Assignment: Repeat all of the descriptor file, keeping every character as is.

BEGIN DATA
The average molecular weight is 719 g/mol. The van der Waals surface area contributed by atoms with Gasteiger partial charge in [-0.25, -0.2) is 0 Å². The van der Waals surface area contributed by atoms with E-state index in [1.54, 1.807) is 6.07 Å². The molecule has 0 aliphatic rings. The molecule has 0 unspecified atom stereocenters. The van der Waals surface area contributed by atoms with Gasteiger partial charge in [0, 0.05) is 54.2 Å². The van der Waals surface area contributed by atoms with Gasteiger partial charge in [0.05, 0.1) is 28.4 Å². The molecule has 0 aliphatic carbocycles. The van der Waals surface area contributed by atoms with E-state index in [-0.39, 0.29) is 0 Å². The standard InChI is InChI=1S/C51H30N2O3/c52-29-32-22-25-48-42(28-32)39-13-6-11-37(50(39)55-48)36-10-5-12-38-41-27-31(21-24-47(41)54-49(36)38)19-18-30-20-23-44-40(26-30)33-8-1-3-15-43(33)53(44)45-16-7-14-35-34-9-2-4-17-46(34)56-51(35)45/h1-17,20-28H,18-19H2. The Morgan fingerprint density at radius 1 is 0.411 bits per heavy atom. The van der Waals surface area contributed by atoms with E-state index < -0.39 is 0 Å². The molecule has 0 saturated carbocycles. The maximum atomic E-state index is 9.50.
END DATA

The average molecular weight is 719 g/mol. The van der Waals surface area contributed by atoms with Gasteiger partial charge in [-0.25, -0.2) is 0 Å². The van der Waals surface area contributed by atoms with E-state index in [1.54, 1.807) is 6.07 Å². The molecule has 0 aliphatic rings. The molecule has 0 unspecified atom stereocenters. The van der Waals surface area contributed by atoms with Gasteiger partial charge in [0, 0.05) is 54.2 Å². The van der Waals surface area contributed by atoms with Gasteiger partial charge in [0.05, 0.1) is 28.4 Å². The molecule has 0 aliphatic carbocycles. The van der Waals surface area contributed by atoms with E-state index in [-0.39, 0.29) is 0 Å². The standard InChI is InChI=1S/C51H30N2O3/c52-29-32-22-25-48-42(28-32)39-13-6-11-37(50(39)55-48)36-10-5-12-38-41-27-31(21-24-47(41)54-49(36)38)19-18-30-20-23-44-40(26-30)33-8-1-3-15-43(33)53(44)45-16-7-14-35-34-9-2-4-17-46(34)56-51(35)45/h1-17,20-28H,18-19H2. The Morgan fingerprint density at radius 1 is 0.411 bits per heavy atom. The van der Waals surface area contributed by atoms with E-state index < -0.39 is 0 Å². The molecule has 0 saturated carbocycles. The maximum atomic E-state index is 9.50.